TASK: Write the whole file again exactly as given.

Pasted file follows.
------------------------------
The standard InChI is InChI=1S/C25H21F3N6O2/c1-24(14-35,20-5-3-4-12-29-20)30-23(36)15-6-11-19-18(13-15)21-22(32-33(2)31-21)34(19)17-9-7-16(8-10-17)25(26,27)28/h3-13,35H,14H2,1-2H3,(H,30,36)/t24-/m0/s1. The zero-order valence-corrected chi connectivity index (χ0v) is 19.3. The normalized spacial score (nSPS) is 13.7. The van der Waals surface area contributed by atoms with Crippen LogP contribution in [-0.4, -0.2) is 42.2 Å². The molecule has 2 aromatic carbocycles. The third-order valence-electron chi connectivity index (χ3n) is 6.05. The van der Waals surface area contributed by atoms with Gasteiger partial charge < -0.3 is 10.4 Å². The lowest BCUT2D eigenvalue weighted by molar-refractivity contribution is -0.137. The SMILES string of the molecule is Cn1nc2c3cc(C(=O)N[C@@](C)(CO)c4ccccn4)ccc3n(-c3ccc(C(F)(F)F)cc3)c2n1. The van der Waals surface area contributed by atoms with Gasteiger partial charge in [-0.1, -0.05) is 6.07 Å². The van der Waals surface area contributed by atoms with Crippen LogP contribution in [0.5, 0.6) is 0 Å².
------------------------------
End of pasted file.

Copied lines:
The standard InChI is InChI=1S/C25H21F3N6O2/c1-24(14-35,20-5-3-4-12-29-20)30-23(36)15-6-11-19-18(13-15)21-22(32-33(2)31-21)34(19)17-9-7-16(8-10-17)25(26,27)28/h3-13,35H,14H2,1-2H3,(H,30,36)/t24-/m0/s1. The zero-order valence-corrected chi connectivity index (χ0v) is 19.3. The normalized spacial score (nSPS) is 13.7. The van der Waals surface area contributed by atoms with Crippen LogP contribution in [-0.4, -0.2) is 42.2 Å². The molecule has 2 aromatic carbocycles. The third-order valence-electron chi connectivity index (χ3n) is 6.05. The van der Waals surface area contributed by atoms with Gasteiger partial charge < -0.3 is 10.4 Å². The lowest BCUT2D eigenvalue weighted by molar-refractivity contribution is -0.137. The SMILES string of the molecule is Cn1nc2c3cc(C(=O)N[C@@](C)(CO)c4ccccn4)ccc3n(-c3ccc(C(F)(F)F)cc3)c2n1. The van der Waals surface area contributed by atoms with Gasteiger partial charge in [-0.1, -0.05) is 6.07 Å². The van der Waals surface area contributed by atoms with Crippen LogP contribution in [0.5, 0.6) is 0 Å².